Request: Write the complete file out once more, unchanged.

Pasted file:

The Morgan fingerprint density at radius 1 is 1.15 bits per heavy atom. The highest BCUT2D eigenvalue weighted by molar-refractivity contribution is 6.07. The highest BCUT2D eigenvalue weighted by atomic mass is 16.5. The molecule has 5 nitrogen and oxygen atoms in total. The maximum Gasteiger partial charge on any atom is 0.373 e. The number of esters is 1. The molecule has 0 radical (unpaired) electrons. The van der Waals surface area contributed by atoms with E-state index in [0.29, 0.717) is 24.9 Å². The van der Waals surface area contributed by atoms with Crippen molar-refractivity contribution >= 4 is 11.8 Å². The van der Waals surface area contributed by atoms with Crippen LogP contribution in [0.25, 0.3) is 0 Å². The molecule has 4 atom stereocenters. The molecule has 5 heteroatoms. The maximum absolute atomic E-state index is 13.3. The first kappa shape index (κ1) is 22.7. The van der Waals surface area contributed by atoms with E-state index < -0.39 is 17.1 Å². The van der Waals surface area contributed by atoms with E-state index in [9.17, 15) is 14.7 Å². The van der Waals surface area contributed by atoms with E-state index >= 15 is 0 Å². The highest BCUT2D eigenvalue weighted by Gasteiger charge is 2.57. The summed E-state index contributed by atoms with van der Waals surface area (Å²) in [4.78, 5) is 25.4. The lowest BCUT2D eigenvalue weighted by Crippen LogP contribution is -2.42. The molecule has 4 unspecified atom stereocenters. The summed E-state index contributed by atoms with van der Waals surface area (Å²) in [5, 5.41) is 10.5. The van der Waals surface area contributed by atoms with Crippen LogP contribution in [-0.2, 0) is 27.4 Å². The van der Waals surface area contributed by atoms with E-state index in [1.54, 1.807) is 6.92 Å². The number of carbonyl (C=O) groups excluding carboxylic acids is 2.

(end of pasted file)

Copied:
The Morgan fingerprint density at radius 1 is 1.15 bits per heavy atom. The highest BCUT2D eigenvalue weighted by molar-refractivity contribution is 6.07. The highest BCUT2D eigenvalue weighted by atomic mass is 16.5. The molecule has 5 nitrogen and oxygen atoms in total. The maximum Gasteiger partial charge on any atom is 0.373 e. The number of esters is 1. The molecule has 0 radical (unpaired) electrons. The van der Waals surface area contributed by atoms with E-state index in [0.29, 0.717) is 24.9 Å². The van der Waals surface area contributed by atoms with Crippen molar-refractivity contribution >= 4 is 11.8 Å². The van der Waals surface area contributed by atoms with Crippen LogP contribution in [0.25, 0.3) is 0 Å². The molecule has 4 atom stereocenters. The molecule has 5 heteroatoms. The maximum absolute atomic E-state index is 13.3. The first kappa shape index (κ1) is 22.7. The van der Waals surface area contributed by atoms with E-state index < -0.39 is 17.1 Å². The van der Waals surface area contributed by atoms with E-state index in [9.17, 15) is 14.7 Å². The van der Waals surface area contributed by atoms with E-state index >= 15 is 0 Å². The highest BCUT2D eigenvalue weighted by Gasteiger charge is 2.57. The summed E-state index contributed by atoms with van der Waals surface area (Å²) in [4.78, 5) is 25.4. The lowest BCUT2D eigenvalue weighted by Crippen LogP contribution is -2.42. The molecule has 4 unspecified atom stereocenters. The summed E-state index contributed by atoms with van der Waals surface area (Å²) in [5, 5.41) is 10.5. The van der Waals surface area contributed by atoms with Crippen LogP contribution in [-0.2, 0) is 27.4 Å². The van der Waals surface area contributed by atoms with E-state index in [1.54, 1.807) is 6.92 Å². The number of carbonyl (C=O) groups excluding carboxylic acids is 2.